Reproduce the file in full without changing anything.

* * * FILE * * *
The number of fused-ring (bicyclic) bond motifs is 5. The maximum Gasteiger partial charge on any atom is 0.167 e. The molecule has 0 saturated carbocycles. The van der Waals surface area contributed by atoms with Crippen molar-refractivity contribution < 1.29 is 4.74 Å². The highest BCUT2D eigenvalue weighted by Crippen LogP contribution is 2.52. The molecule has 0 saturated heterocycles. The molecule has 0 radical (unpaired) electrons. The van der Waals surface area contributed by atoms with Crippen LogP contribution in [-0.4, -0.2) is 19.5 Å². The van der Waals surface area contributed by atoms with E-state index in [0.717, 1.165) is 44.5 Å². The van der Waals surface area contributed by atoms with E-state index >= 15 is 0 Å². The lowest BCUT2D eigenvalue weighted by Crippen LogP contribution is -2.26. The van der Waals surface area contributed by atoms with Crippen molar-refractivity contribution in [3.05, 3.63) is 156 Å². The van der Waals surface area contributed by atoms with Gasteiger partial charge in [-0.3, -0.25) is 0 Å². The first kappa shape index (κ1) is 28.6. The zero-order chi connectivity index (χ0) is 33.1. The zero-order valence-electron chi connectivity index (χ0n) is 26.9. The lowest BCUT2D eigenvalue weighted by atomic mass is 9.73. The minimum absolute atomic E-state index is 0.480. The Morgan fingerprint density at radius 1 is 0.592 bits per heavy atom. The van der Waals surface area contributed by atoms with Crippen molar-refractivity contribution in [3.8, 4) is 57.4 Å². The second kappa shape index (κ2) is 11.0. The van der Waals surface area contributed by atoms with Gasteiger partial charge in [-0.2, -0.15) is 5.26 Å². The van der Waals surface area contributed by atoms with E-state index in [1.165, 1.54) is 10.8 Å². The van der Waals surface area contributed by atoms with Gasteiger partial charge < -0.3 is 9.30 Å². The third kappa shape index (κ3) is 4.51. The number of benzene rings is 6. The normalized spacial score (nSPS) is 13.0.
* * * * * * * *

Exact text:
The number of fused-ring (bicyclic) bond motifs is 5. The maximum Gasteiger partial charge on any atom is 0.167 e. The molecule has 0 saturated carbocycles. The van der Waals surface area contributed by atoms with Crippen molar-refractivity contribution < 1.29 is 4.74 Å². The highest BCUT2D eigenvalue weighted by Crippen LogP contribution is 2.52. The molecule has 0 saturated heterocycles. The molecule has 0 radical (unpaired) electrons. The van der Waals surface area contributed by atoms with Crippen LogP contribution in [-0.4, -0.2) is 19.5 Å². The van der Waals surface area contributed by atoms with E-state index in [0.717, 1.165) is 44.5 Å². The van der Waals surface area contributed by atoms with E-state index >= 15 is 0 Å². The lowest BCUT2D eigenvalue weighted by Crippen LogP contribution is -2.26. The van der Waals surface area contributed by atoms with Crippen molar-refractivity contribution in [3.05, 3.63) is 156 Å². The van der Waals surface area contributed by atoms with Gasteiger partial charge in [-0.3, -0.25) is 0 Å². The first kappa shape index (κ1) is 28.6. The zero-order chi connectivity index (χ0) is 33.1. The zero-order valence-electron chi connectivity index (χ0n) is 26.9. The lowest BCUT2D eigenvalue weighted by atomic mass is 9.73. The minimum absolute atomic E-state index is 0.480. The Morgan fingerprint density at radius 1 is 0.592 bits per heavy atom. The van der Waals surface area contributed by atoms with Crippen molar-refractivity contribution in [3.8, 4) is 57.4 Å². The second kappa shape index (κ2) is 11.0. The van der Waals surface area contributed by atoms with Gasteiger partial charge in [-0.2, -0.15) is 5.26 Å². The van der Waals surface area contributed by atoms with E-state index in [1.165, 1.54) is 10.8 Å². The van der Waals surface area contributed by atoms with Gasteiger partial charge < -0.3 is 9.30 Å². The third kappa shape index (κ3) is 4.51. The number of benzene rings is 6. The normalized spacial score (nSPS) is 13.0.